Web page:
Review Summary: The album takes a new approach with mixed results. Saul Williams is still very good, but many of his fans will surely expect better than this, I still like it more than the album whose name it parodies however.
Saul Williams's latest effort is a rather strange album for people to listen to, as he has seemingly stuck with his experimental approach to Hip-Hop but also begun to write songs with a strangely anthemic vibe. Whilst there is still a great deal of lyrical dexterity here, I think that this album may disappoint old fans of his work. This album was released with the help of Trent Reznor, who has a great deal of musical input, people may remember that Saul recently guested on NIN's "Survivalism" track and then recorded his own version.
People who have listened to Saul's Self titled effort may recognise a certain pattern of that album recurring on this album, on the self-titled album, Saul moved through many genres, but it was noticeable that he began to sing more towards the end of the album, and that he rapped more at the beginning. This Same pattern repeats itself on this album from "Skin of a Drum" onwards. It is also true that this track marks an increase in creativity in the Hip-Hop/Industrial backing tracks provided, they are more layered and interesting at this point of the album. This isn't to say that the album's production and music isn't generally quite creative, but more that, unlike the previous album, it is more limited in its approach before this section of the album, which leads to the tracks being generally less memorable and even distracting the listener from some of the awesome lyrics.
Musically speaking, this album has less variety than i have come to expect from Saul. The influence of Trent Reznor was something i looked forward to on this album, being a mild NIN fan, but I'm slightly disappointed. However, this is not to say the music here is bad, just check out the awesome distorted electro-bass and guitar driven cover of U2's famous "Sunday Bloody Sunday," a song i previously wasn't that fond of. But i think the general problem i find with the music is that these synth-basslines and distorted industrial electronics(which have mass effect in tracks like WTF!) occur too often, leaving out the variety of previous efforts, which spanned D n B, Metal and Ambient electronics. This album sticks with Rapped Industrial-Punk anthems. Also, i believe that Saul's poetry/spoken word angle ism ore downplayed, this is not to say that it does not occur at all, but there is a distinct lack in long lyrical outbursts which were among my favourite aspects of Saul Williams's music.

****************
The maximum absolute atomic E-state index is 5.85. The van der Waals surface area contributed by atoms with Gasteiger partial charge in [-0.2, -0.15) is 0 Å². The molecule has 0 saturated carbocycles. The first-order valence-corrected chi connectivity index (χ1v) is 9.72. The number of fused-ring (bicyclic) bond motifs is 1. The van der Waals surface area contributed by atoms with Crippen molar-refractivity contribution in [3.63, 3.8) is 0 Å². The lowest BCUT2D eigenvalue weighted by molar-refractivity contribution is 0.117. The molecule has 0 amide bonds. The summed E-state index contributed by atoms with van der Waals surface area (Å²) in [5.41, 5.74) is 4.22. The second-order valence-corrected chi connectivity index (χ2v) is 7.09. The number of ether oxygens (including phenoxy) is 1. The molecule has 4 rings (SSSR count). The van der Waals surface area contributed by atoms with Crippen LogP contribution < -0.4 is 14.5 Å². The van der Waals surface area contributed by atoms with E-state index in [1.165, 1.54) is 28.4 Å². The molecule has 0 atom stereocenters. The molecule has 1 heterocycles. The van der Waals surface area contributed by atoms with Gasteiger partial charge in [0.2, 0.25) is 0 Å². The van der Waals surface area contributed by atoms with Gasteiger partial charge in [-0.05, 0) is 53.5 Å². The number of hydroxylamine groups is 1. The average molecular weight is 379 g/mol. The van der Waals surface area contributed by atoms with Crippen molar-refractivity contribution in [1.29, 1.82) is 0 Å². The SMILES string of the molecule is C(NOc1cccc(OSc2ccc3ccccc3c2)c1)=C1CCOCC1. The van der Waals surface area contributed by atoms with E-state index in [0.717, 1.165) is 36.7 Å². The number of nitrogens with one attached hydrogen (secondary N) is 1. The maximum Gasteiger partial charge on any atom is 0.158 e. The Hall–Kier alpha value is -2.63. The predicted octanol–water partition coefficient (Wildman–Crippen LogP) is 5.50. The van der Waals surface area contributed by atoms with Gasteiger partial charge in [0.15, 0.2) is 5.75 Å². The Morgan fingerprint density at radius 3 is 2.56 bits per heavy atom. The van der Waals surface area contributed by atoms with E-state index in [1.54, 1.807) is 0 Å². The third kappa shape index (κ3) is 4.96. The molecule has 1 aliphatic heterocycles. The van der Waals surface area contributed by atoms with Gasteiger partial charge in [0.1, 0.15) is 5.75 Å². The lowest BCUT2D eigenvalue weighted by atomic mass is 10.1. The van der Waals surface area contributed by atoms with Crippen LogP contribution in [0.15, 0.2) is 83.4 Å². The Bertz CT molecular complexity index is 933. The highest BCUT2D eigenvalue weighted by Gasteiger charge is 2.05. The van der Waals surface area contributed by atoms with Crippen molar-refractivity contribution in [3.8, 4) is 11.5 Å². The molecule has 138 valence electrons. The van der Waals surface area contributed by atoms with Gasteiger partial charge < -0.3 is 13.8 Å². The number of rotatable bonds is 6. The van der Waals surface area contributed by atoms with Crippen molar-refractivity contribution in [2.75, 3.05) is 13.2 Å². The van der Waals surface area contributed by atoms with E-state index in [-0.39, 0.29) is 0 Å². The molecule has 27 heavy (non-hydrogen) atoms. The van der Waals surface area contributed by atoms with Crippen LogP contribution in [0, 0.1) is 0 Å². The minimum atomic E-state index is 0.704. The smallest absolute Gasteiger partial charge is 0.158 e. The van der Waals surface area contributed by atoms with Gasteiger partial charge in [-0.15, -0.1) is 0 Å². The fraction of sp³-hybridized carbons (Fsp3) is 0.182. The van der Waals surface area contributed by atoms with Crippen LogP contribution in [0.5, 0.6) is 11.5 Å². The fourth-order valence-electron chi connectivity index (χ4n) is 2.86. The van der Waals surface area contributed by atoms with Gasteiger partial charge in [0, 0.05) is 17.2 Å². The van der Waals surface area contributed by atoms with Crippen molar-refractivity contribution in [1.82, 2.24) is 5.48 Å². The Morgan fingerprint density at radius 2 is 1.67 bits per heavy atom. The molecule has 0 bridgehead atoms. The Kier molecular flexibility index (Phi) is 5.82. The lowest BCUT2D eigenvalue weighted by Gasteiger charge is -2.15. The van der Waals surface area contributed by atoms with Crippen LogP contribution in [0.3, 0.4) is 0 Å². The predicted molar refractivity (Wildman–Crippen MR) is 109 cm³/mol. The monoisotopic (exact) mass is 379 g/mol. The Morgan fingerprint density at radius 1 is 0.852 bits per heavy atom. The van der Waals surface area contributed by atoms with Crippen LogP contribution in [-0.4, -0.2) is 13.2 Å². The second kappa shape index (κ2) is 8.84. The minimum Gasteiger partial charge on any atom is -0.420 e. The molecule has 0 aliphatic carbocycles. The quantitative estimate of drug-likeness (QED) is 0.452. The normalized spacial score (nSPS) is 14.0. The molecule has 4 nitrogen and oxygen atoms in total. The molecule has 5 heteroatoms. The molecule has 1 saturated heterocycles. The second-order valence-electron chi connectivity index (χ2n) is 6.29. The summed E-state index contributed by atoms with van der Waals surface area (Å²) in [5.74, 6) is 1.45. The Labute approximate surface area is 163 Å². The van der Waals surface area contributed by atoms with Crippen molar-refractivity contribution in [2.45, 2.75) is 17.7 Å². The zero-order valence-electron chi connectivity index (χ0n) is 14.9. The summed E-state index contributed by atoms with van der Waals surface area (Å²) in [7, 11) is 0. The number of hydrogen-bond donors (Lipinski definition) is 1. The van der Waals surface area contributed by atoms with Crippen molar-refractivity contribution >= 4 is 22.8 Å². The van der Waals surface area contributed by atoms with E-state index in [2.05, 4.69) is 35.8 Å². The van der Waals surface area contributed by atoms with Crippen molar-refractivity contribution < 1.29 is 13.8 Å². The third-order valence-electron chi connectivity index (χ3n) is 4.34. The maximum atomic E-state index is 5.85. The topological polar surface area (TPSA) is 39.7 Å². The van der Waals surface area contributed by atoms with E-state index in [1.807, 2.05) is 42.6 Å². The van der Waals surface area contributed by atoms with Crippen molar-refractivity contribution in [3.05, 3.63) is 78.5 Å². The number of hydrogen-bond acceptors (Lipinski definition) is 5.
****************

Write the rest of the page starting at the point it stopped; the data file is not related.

The question of lyrics on this album is another interesting one for people who listened to the previous albums, they generally feel a bit less memorable and interesting than both of his previous albums. The emphasis of the album appears to be further from his poetic roots, and as such this album seems devoid of a "Black Stacey", a "Talk to Strangers" and full of lower quality "List of Demand" style tracks, mixed with a renewed industrial sound.
Overall this album seems like Saul has taken a slightly different direction(not meant as a criticism), keeping his political fire and political commentary, but he has left certain aspects of his greatness behind, like his variety, as well as toning down his amazing lyrical quality, he still has something to say and still expresses it very well. His last album stuck out a mile away (in a good way), this one feels a lot less interesting and, whilst still a great album, it is merely great. I expected better. I still like it more than the album whose name it parodies however.